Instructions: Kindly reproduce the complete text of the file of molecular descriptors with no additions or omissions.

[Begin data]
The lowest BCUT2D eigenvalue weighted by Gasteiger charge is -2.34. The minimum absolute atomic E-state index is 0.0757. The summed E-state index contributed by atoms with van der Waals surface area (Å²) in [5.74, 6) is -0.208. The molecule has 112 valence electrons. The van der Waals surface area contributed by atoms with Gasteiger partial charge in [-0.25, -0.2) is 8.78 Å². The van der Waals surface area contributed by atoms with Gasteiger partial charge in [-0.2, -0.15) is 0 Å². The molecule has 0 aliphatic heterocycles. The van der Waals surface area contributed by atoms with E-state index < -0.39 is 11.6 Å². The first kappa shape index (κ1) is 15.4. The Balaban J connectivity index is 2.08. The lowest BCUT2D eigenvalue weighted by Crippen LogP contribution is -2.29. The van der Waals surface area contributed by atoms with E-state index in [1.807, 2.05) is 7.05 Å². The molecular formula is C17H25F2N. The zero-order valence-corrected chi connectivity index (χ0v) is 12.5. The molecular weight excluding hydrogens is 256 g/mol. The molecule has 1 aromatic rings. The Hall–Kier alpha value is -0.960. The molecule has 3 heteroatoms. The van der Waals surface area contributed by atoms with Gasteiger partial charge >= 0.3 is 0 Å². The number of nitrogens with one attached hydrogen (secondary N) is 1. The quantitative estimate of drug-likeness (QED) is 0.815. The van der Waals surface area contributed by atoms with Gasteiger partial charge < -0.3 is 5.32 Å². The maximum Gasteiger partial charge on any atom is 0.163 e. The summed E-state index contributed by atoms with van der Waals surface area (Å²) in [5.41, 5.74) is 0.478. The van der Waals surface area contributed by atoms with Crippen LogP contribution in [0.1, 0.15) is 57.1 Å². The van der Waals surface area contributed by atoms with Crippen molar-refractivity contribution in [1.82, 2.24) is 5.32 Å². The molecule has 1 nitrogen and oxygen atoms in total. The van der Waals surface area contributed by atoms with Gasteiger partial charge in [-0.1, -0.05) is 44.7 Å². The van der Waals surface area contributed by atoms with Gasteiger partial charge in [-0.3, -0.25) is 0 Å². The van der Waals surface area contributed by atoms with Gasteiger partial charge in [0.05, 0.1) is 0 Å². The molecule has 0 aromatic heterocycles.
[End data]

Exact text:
The lowest BCUT2D eigenvalue weighted by Gasteiger charge is -2.34. The minimum absolute atomic E-state index is 0.0757. The summed E-state index contributed by atoms with van der Waals surface area (Å²) in [5.74, 6) is -0.208. The molecule has 112 valence electrons. The van der Waals surface area contributed by atoms with Gasteiger partial charge in [-0.25, -0.2) is 8.78 Å². The van der Waals surface area contributed by atoms with Gasteiger partial charge in [-0.2, -0.15) is 0 Å². The molecule has 0 aliphatic heterocycles. The van der Waals surface area contributed by atoms with E-state index < -0.39 is 11.6 Å². The first kappa shape index (κ1) is 15.4. The Balaban J connectivity index is 2.08. The lowest BCUT2D eigenvalue weighted by Crippen LogP contribution is -2.29. The van der Waals surface area contributed by atoms with E-state index in [1.807, 2.05) is 7.05 Å². The molecular formula is C17H25F2N. The zero-order valence-corrected chi connectivity index (χ0v) is 12.5. The molecular weight excluding hydrogens is 256 g/mol. The molecule has 1 aromatic rings. The Hall–Kier alpha value is -0.960. The molecule has 3 heteroatoms. The van der Waals surface area contributed by atoms with Gasteiger partial charge >= 0.3 is 0 Å². The number of nitrogens with one attached hydrogen (secondary N) is 1. The quantitative estimate of drug-likeness (QED) is 0.815. The van der Waals surface area contributed by atoms with Gasteiger partial charge < -0.3 is 5.32 Å². The maximum Gasteiger partial charge on any atom is 0.163 e. The summed E-state index contributed by atoms with van der Waals surface area (Å²) in [5.41, 5.74) is 0.478. The van der Waals surface area contributed by atoms with Crippen LogP contribution in [0.1, 0.15) is 57.1 Å². The van der Waals surface area contributed by atoms with Crippen molar-refractivity contribution in [1.82, 2.24) is 5.32 Å². The molecule has 1 nitrogen and oxygen atoms in total. The van der Waals surface area contributed by atoms with Gasteiger partial charge in [-0.1, -0.05) is 44.7 Å². The van der Waals surface area contributed by atoms with Gasteiger partial charge in [-0.3, -0.25) is 0 Å². The van der Waals surface area contributed by atoms with Gasteiger partial charge in [0.05, 0.1) is 0 Å². The molecule has 0 aromatic heterocycles.